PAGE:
“The Pillars of Hercules”; a name often given to Calpé and
Abyla, or the heights on either side of the Straits of Gibraltar. The tradition was that the
Mediterranean had no outlet in this quarter until Hercules broke through the mountain barrier,
and thus formed the present straits. The rocky height on either side of the opening was fabled
to have been placed there by him as a memorial of his achievement, and as marking the limits
of his wanderings towards the west. See Abyla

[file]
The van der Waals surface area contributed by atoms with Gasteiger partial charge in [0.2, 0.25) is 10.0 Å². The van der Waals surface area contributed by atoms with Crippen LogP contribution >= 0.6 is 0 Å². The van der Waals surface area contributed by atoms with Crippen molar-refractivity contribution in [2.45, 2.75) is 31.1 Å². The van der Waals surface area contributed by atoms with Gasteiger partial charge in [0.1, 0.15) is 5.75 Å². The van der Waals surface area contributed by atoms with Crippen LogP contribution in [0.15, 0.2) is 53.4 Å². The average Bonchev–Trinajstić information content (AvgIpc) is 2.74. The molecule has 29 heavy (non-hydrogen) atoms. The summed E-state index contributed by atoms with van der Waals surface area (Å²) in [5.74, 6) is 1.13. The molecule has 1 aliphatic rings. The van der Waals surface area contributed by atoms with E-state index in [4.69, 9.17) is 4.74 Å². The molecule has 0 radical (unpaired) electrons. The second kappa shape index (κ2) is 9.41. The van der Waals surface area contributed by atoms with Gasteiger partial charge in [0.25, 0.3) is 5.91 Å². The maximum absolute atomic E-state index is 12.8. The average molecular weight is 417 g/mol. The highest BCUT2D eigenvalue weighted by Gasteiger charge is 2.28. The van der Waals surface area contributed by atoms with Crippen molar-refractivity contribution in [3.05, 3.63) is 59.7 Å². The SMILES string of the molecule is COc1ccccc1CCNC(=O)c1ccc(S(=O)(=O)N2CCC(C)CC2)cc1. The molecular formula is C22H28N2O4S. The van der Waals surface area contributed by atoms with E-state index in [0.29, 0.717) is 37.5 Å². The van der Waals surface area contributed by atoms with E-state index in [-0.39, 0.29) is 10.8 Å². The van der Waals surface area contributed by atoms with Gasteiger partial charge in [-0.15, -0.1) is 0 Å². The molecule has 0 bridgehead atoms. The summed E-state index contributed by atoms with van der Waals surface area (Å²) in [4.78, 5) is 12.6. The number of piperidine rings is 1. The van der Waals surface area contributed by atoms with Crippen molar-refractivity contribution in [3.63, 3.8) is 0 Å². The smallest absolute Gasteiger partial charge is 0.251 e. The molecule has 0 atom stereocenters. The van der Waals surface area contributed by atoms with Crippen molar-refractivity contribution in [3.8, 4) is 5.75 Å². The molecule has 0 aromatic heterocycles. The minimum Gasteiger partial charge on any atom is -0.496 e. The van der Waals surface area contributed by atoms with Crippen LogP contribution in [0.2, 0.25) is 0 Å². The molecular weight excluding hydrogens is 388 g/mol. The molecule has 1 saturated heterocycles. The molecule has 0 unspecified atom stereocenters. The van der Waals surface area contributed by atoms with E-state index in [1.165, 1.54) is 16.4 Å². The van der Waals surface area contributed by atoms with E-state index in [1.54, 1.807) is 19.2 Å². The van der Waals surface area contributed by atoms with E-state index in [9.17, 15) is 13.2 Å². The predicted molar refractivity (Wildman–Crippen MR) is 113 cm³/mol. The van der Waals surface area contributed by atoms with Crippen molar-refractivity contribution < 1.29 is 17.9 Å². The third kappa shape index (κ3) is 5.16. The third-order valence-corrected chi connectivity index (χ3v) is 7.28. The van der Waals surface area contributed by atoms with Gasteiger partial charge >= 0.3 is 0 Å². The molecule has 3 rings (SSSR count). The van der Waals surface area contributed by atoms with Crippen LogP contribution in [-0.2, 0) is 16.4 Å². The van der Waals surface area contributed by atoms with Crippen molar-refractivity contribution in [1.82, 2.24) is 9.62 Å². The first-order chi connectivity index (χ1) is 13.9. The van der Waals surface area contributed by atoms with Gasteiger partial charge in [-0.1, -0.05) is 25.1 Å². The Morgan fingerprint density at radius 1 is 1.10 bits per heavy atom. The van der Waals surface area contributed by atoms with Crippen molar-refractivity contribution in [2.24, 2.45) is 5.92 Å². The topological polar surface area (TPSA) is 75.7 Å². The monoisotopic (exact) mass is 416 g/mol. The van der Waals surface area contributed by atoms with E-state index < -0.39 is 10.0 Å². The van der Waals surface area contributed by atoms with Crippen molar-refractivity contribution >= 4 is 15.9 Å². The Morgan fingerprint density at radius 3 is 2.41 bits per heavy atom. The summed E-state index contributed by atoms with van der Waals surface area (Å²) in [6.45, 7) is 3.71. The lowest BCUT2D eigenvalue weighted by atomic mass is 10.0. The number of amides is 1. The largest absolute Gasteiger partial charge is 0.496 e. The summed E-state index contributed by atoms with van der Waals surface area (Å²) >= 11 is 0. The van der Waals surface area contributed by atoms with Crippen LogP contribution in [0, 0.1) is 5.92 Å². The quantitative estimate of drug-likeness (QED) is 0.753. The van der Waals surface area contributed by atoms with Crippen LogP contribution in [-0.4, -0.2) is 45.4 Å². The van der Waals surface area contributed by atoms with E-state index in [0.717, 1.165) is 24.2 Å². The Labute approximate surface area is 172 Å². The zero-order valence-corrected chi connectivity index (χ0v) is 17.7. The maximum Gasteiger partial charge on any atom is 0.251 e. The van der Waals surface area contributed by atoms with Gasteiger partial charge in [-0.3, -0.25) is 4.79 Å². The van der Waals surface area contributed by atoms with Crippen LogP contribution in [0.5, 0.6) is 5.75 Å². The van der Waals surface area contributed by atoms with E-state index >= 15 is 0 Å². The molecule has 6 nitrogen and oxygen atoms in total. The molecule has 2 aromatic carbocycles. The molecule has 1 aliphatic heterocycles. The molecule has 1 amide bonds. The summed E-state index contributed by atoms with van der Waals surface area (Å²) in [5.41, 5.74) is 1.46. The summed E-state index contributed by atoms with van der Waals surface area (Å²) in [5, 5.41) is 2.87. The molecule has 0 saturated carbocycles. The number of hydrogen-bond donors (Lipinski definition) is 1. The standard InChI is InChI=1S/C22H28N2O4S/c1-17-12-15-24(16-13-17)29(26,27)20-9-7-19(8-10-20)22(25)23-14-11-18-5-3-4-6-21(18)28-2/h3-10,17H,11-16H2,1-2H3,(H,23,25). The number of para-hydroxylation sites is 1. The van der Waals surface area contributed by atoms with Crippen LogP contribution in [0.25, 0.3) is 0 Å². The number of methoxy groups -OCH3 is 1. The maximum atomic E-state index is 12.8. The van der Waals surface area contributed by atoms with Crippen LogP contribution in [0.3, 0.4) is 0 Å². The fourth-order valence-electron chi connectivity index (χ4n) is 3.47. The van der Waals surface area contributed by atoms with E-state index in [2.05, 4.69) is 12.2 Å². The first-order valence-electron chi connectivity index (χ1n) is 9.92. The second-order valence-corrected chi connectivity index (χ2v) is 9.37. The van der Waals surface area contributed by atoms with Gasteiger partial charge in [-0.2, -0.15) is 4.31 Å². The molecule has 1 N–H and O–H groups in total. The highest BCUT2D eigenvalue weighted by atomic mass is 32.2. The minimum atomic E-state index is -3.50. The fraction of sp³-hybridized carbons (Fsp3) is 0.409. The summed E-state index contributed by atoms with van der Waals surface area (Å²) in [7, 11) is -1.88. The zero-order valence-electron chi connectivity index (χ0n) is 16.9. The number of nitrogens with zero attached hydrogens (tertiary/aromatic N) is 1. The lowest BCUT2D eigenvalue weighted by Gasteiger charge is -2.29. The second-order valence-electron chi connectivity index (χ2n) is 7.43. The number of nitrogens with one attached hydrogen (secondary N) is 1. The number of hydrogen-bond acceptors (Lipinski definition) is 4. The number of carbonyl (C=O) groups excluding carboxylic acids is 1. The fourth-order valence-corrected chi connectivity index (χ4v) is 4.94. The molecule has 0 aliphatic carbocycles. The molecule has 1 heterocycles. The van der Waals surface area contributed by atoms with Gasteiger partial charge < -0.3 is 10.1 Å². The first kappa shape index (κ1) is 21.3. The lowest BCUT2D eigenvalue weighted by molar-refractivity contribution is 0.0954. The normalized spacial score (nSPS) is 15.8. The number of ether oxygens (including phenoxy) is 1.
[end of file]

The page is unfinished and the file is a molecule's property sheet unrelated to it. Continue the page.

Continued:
; Mediterraneum Mare
The name Columnae Herculis was also often applied to the two large pyramidal columns set up
by the Phœnicians in their voyages as landmarks
Column of Theodosius II.
by which to recognize particular coasts on subsequent visits. These pillars
Phœnician Pillars of Hercules.
dedicated to the Phœnician Hercules and to Astarté, as
personifying the sun and the moon. (See Tac.
) The accompanying illustration is taken from a Tyrian coin.